Precocious Puberty



  • Defined as the appearance of secondary sexual characteristics before the age of 8 years in girls and 9 years in boys
  • Normal puberty occurs between age 8 and 14 years in girls and 9 and 14 years in boys (1,2).
  • There are three types:
    • Gonadotropin-dependent precocious puberty (GDPP) or central precocious puberty; manifests secondary sexual characteristics in harmony such as bilateral breasts or testicular enlargement
    • Gonadotropin-independent precocious puberty (GIPP) or peripheral precocious puberty. Does not manifest secondary sexual characteristics in harmony. It presents a clinical picture of incomplete puberty.
    • Incomplete precocious puberty such as premature adrenarche and premature thelarche


  • More prevalent in African American children compared to white children
  • Attention to racial differences is advised because African American girls normally develop secondary sexual characteristics at an earlier age than white girls.
  • It is 10 times more common in girls than in boys.
  • 80–90% of affected girls have idiopathic central precocious puberty (1,3).

Estimated incidence of 0.01–0.05% per year in the United States (1)

In a population-based Danish study from 1993 to 2001, it was found that 0.2% of Danish girls and <0.05% of Danish boys were affected by some type of precocious puberty (3).

Etiology and Pathophysiology

  • GDPP (4)
    • Caused either by a central dysregulation of the hypothalamic-pituitary-gonadal axis resulting in overproduction of luteinizing hormone (LH) and follicle-stimulating hormone (FSH) or by ectopic hormone production such as hCG by a neoplasm
    • Characterized by pubertal levels of FSH and LH
    • Affected individuals have advanced bone age and short stature due to premature epiphyseal closure.
    • Different causes include the following:
      • Idiopathic central precocious puberty is the most common type.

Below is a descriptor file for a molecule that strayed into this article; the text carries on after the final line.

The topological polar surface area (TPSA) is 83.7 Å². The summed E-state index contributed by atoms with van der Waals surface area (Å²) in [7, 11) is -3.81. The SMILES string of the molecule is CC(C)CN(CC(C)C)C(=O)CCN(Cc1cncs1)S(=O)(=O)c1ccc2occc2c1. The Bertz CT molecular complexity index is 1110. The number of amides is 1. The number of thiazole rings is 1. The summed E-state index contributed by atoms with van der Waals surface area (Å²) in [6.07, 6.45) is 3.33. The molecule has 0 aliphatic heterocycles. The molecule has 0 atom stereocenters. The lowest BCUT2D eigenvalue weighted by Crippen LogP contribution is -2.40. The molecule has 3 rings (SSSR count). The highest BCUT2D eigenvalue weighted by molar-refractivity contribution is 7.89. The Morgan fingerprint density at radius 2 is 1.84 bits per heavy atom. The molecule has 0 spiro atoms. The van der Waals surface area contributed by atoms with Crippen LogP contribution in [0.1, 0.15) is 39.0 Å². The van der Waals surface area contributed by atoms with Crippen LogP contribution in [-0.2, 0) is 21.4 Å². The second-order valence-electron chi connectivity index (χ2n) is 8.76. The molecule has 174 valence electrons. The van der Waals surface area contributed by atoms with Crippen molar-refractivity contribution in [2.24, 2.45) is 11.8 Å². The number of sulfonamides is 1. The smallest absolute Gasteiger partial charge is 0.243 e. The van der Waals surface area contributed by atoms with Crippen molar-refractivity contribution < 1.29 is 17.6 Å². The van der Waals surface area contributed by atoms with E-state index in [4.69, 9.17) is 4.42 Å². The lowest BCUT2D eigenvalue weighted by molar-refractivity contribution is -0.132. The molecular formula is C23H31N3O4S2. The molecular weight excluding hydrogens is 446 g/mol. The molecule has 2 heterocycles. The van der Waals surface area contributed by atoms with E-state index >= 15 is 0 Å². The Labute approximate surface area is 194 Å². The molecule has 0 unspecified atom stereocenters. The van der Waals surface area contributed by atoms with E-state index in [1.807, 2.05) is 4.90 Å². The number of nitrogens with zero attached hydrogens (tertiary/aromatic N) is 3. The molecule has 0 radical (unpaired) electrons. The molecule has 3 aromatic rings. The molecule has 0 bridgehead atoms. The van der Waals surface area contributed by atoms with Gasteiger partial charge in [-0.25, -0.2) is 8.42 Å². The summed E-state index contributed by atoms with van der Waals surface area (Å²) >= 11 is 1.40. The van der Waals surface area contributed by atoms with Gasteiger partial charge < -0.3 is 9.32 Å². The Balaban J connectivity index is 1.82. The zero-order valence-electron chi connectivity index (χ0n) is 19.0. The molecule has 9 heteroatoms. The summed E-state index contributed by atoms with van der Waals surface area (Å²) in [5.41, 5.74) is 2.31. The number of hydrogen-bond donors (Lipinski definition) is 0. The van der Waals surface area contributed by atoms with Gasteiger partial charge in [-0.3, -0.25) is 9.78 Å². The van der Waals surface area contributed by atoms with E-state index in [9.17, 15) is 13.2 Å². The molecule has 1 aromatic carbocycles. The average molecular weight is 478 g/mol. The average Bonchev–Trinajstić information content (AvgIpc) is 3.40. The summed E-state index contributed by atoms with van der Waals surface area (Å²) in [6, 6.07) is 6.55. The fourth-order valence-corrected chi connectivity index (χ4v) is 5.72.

• CNS lesions such as glioma, astrocytoma, hypothalamic hamartoma, and arachnoid cysts
      • Congenital CNS anomaly such as hydrocephalus
      • Infection such as encephalitis and meningitis
      • Trauma
      • CNS irradiation
      • Primary hypothyroidism
      • Gain-of-function mutation of the GPR54 protein, which is part of an essential signaling complex for the initiation of puberty
  • GIPP (1)
    • Caused by excess secretion of androgens or estrogens produced from the gonads or adrenal glands or from exogenous sources
    • FSH and LH levels are in the prepubertal range.
    • Causes include the following:
      • Girls
        • Ovarian tumors such as Leydig cell tumors or granulosa cell tumors
        • Ovarian cyst
      • Boys
        • Germ cell tumors secreting hCG
        • Leydig cell tumors
        • Familial male-limited precocious puberty or testotoxicosis caused by an activation mutation of the LH-receptor gene
      • Both boys and girls
        • Adrenal androgen production due to adrenocorticotropic hormone (ACTH) stimulation: congenital adrenal hyperplasia, 21-hydroxylase deficiency, 11-β-hydroxylase deficiency
        • McCune-Albright syndrome: a triad of precocious puberty, café au lait skin pigmentation, and fibrous dysplasia of the bone
        • Excess exogenous estrogen exposure from creams, sprays, or ointments
  • Incomplete precocious puberty (1)
    • A variant of normal puberty
    • Presents with early development of secondary sexual characteristics
  • Premature thelarche
    • Can occur in two peaks: during the first 2 years of life and between ages 6 and 8 years
    • More common in black and Hispanic children
    • 14–20% of children affected can develop true precocious puberty.
    • Characterized by
      • Development of isolated unilateral or bilateral breasts
      • Absence of other sexual characteristics
      • Normal linear growth and normal bone age
      • Sex hormone levels are in the prepubertal range.
  • Premature adrenarche
    • Characterized by the appearance of pubic and/or axillary hair, acne, and adult body odor before the age of 8 years in girls and 9 years in boys
    • Normal linear growth and bone age
    • Common in girls and individuals with insulin resistance and obesity
    • 20% of girls affected can develop polycystic ovarian syndrome as adults.
    • Most cases are idiopathic but may be caused by congenital adrenal hyperplasia, 21-hydroxylase deficiency, Cushing disease, dehydroepiandrosterone sulfate (DHEA-S) deficiency, autonomous endogenous or exogenous excess.

General Prevention

Precocious puberty is not preventable, but early detection is helpful, so the following steps are recommended:

  • Careful growth chart review
  • Thorough physical exam for early signs of puberty
  • Anticipatory guidance in late childhood should include normal pubertal development.

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